Innovation, Business Creation: Hallmarks of San Diego's New Catholic University
July 19, 2004 (PRLEAP.COM) Education NewsSAN DIEGO – New Catholic University (NCU) plans to open the doors to its North County, San Diego-based campus in Fall 2005, welcoming its first students with a hands-on curriculum unique for its emphasis on innovation, entrepreneurship and ethical leadership.
The university, which filed for state approval in July, will offer degree programs in technology, business and mass media communications. In all academic disciplines, NCU hopes to foster an entrepreneurial spirit and encourage leadership and innovation, guided by the spiritual, moral and social teachings of Jesus Christ.
The university's Senior Business Plan, a two-year business planning and implementation exercise, will require all students, regardless of major, to actively participate in the conception, development and creation of a viable business enterprise before their graduation. Faculty members will serve as mentors, sharing their personal experience and offering their unique guidance to NCU students.
By establishing one of the country's first "on-campus business incubators,' NCU will help its students commercialize their Senior Business Plans and transform them into thriving companies under ethical management. The university's ultimate goal, NCU president Derry Connolly said, is for at least 50 percent of each graduating class to continue with their business plans after graduation.
"In the years ahead, we hope some very innovative and successful businesses will be able to trace their roots back to NCU and to the program we've developed here,' Connolly said.
The Senior Business Plan will give students a chance to experience first-hand the business principles taught in the classroom. Participation in the program begins in the student's third year, when the junior class divides into teams of four to six students, representing the university's technology, mass media and business degree programs.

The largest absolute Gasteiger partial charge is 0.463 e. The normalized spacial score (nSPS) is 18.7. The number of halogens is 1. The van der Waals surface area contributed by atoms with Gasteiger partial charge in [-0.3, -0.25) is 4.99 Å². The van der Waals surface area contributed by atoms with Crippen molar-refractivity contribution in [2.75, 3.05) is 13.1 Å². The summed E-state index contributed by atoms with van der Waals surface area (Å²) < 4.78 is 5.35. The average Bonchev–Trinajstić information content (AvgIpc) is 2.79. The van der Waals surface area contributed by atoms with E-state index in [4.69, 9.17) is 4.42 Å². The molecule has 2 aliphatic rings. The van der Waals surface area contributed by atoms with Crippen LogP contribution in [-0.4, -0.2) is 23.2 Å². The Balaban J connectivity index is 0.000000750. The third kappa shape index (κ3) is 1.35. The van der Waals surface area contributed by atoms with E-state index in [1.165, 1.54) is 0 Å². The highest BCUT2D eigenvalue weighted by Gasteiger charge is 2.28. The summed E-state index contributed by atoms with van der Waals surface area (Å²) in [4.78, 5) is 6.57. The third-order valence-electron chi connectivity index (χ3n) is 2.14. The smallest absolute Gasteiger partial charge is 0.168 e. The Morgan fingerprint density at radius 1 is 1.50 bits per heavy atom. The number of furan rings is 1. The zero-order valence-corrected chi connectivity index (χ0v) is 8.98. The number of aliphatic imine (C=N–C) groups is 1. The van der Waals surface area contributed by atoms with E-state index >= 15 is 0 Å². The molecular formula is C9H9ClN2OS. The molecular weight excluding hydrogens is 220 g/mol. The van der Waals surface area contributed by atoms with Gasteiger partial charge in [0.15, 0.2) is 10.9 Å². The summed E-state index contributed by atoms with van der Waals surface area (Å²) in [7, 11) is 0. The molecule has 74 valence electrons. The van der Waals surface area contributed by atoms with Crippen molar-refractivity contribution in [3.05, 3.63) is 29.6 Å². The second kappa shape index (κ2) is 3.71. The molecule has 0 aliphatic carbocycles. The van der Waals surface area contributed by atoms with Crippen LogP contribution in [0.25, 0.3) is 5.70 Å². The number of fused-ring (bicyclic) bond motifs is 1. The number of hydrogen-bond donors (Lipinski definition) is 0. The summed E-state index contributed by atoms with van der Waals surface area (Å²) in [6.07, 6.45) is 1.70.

Each team will be responsible for launching a new business, documenting its progress and, prior to graduation, presenting its work to an audience of students, faculty, parents and business professionals.
According to NCU co-founder and dean of technology Ed Snow, the Senior Business Plan will be "the highlight of the student's academic experience and a defining hallmark of the college.'
"Experience really is the best teacher, but the traditional internship only prepares a student for entry-level work,' Snow said. "Our Senior Business Plan trains students to dream big and to do great things, to create their own companies and become industry leaders shortly after leaving our campus.'
NCU will prepare its freshman and sophomore students for their future participation in the Senior Business Plan through the classroom instruction of basic market principles and the use of degree-relevant case studies, carefully selected to illustrate the concepts of innovation and business creation.
Wes Fach, a co-founder, predicts that NCU will quickly become the "Catholic university of choice' for America's young leaders and would-be entrepreneurs. Fach expects the university to attract a distinguished faculty, composed of business-savvy entrepreneurs with years of industry experience.
NCU was founded in 2003 by a group of lay Catholics, including three North County businessmen, an attorney and an academic. NCU will hold an inaugural gala for supporters and volunteers on Sept. 25. The black-tie optional event, which includes dinner and entertainment, will be held at the Hyatt Regency La Jolla at Aventine. Connolly hopes to attract at least 500 supporters to the gala, which will lay the groundwork for the university's opening.
For more information on New Catholic University, visit the university's website at www.newcatholicuniversity.com. To purchase tickets for the university's inaugural gala, call (858) 672-9080.